As we approach the atomic limit of silicon, and hence the upper bounds of Moore’s Law, our insatiable appetite for computing power and petabyte-scale applications will be increasingly met by a horizontal scaling of computer power: ever-larger server-farms.
The platforms are already being developed to handle this situation; Amazon Web Services products such as EC2, S3 and SimpleDB provide an important infrastructure on which to develop scalable applications.
Although the problem has already been partly addressed at the platform level, little attention has yet been given to how applications can easily scale across these expandable infrastructures.
For this reason, the W3C have been developing a protocol that allows applications to easily adapt to these new environments. The System EXchange (SEX) specification “defines an interface between two local systems - operating in the same physical environment - such that the first system may transfer details of itself to the second, with enough information that the second system can replicate and modify the first.“.
Employing this protocol therefore allows applications to easily be replicated across horizontally scaling environments, with any minor updates automatically mutated into the applications as necessary to adapt to the change in resources.
The protocol itself consists of a series of XML messages and related specifications.
The first of these defines a distributed set of XML registries (Blueprint Application Registries, or BARs) that allow SEX-compatible systems to be registered and their availability displayed.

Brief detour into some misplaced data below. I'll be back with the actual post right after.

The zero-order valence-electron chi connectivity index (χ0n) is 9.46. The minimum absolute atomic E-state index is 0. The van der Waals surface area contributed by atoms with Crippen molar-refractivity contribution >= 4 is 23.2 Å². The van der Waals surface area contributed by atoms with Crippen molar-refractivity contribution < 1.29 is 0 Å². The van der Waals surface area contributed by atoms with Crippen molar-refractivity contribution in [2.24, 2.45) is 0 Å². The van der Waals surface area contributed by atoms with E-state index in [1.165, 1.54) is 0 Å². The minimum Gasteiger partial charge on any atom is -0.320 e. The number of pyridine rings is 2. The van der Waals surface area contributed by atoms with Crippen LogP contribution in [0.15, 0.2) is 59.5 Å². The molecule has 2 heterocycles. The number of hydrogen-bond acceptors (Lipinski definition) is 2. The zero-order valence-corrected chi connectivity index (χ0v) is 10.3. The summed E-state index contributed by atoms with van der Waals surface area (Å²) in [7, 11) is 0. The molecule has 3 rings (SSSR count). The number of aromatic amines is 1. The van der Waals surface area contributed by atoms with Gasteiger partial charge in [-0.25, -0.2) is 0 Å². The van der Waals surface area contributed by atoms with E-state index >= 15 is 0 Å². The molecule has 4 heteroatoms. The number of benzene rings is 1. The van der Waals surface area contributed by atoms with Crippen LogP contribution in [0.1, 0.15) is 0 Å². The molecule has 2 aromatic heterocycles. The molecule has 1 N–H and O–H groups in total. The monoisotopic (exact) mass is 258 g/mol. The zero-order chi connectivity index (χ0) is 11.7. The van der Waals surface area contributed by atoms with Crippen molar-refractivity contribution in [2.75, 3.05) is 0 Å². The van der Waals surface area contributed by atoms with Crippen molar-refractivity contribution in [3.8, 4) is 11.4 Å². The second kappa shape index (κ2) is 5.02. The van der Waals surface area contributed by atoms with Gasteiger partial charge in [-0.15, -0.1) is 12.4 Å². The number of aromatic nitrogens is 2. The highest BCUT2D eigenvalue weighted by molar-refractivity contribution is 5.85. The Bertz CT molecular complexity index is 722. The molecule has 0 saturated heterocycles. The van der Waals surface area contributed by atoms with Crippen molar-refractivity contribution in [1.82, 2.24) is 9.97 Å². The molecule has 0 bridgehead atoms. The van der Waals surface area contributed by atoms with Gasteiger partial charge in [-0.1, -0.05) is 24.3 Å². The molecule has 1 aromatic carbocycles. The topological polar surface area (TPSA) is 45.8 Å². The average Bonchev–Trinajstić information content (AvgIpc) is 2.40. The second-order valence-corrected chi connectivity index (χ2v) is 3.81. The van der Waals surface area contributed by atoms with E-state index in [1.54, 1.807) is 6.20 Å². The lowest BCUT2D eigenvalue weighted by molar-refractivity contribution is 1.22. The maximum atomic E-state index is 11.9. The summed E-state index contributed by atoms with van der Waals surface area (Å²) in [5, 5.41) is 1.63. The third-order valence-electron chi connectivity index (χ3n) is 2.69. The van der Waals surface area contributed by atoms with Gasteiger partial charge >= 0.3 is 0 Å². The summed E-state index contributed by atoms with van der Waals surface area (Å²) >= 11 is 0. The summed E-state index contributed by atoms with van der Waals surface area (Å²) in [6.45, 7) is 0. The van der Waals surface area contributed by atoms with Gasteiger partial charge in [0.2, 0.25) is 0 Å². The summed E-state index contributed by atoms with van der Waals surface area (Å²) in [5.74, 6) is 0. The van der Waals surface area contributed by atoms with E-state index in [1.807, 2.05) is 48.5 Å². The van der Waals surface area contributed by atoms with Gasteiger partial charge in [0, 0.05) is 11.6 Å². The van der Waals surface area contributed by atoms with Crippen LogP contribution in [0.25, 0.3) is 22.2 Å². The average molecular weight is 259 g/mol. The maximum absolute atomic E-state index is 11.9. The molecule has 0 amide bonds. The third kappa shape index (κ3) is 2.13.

A series of pre-transfer negotiation messages is defined in a second specification, that allows one system to query the status of another system and negotiate a suitable means for exchange. This prevents possible complications, where a system may already be regularly transferring data to a second system, and does not possess the ability (or have the authority) to co-ordinate exchange with more than one system simultaneously.
In commercial environments, these complicated negotiation messages can be replaced with a simpler, more formal ‘handshake’ protocol, where a simple micro-payment is logged in exchange for the system’s resources.
The final specification defines the exchange protocol itself. This consists of a three-part XML message; the header, core data, and footer.
The header contains metadata describing the application, together with a typical XML digital signature, which guarantees the provenance of the application, and prevents viruses from being distributed to the receiving application. The main data section contains the binary code of the application itself, and the final payload section notifies the receiving application that transfer is complete and that the exchange can be terminated.
The W3C believe that once this protocol is commonly adopted by web developers - who may have no prior knowledge of such technologies - that this new ‘Sementic Web’ will forge a bright path for Web 3.0.
Further details can be found on the W3C site.